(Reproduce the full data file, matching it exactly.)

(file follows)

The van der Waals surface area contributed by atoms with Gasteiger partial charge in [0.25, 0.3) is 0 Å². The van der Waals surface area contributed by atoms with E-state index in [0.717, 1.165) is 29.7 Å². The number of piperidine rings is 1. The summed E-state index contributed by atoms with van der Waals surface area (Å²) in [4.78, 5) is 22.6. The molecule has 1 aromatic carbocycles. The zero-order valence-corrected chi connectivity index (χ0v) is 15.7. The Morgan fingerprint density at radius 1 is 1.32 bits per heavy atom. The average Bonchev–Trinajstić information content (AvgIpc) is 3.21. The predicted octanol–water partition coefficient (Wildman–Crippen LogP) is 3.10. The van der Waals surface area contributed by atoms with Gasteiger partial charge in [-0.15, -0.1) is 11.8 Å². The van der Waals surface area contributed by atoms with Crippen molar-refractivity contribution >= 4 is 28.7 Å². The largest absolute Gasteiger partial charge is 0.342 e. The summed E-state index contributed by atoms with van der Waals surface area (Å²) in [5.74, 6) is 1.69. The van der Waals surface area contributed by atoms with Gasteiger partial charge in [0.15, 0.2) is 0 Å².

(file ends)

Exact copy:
The van der Waals surface area contributed by atoms with Gasteiger partial charge in [0.25, 0.3) is 0 Å². The van der Waals surface area contributed by atoms with E-state index in [0.717, 1.165) is 29.7 Å². The number of piperidine rings is 1. The summed E-state index contributed by atoms with van der Waals surface area (Å²) in [4.78, 5) is 22.6. The molecule has 1 aromatic carbocycles. The zero-order valence-corrected chi connectivity index (χ0v) is 15.7. The Morgan fingerprint density at radius 1 is 1.32 bits per heavy atom. The average Bonchev–Trinajstić information content (AvgIpc) is 3.21. The predicted octanol–water partition coefficient (Wildman–Crippen LogP) is 3.10. The van der Waals surface area contributed by atoms with Gasteiger partial charge in [-0.15, -0.1) is 11.8 Å². The van der Waals surface area contributed by atoms with Crippen molar-refractivity contribution >= 4 is 28.7 Å². The largest absolute Gasteiger partial charge is 0.342 e. The summed E-state index contributed by atoms with van der Waals surface area (Å²) in [5.74, 6) is 1.69. The van der Waals surface area contributed by atoms with Gasteiger partial charge in [0.15, 0.2) is 0 Å².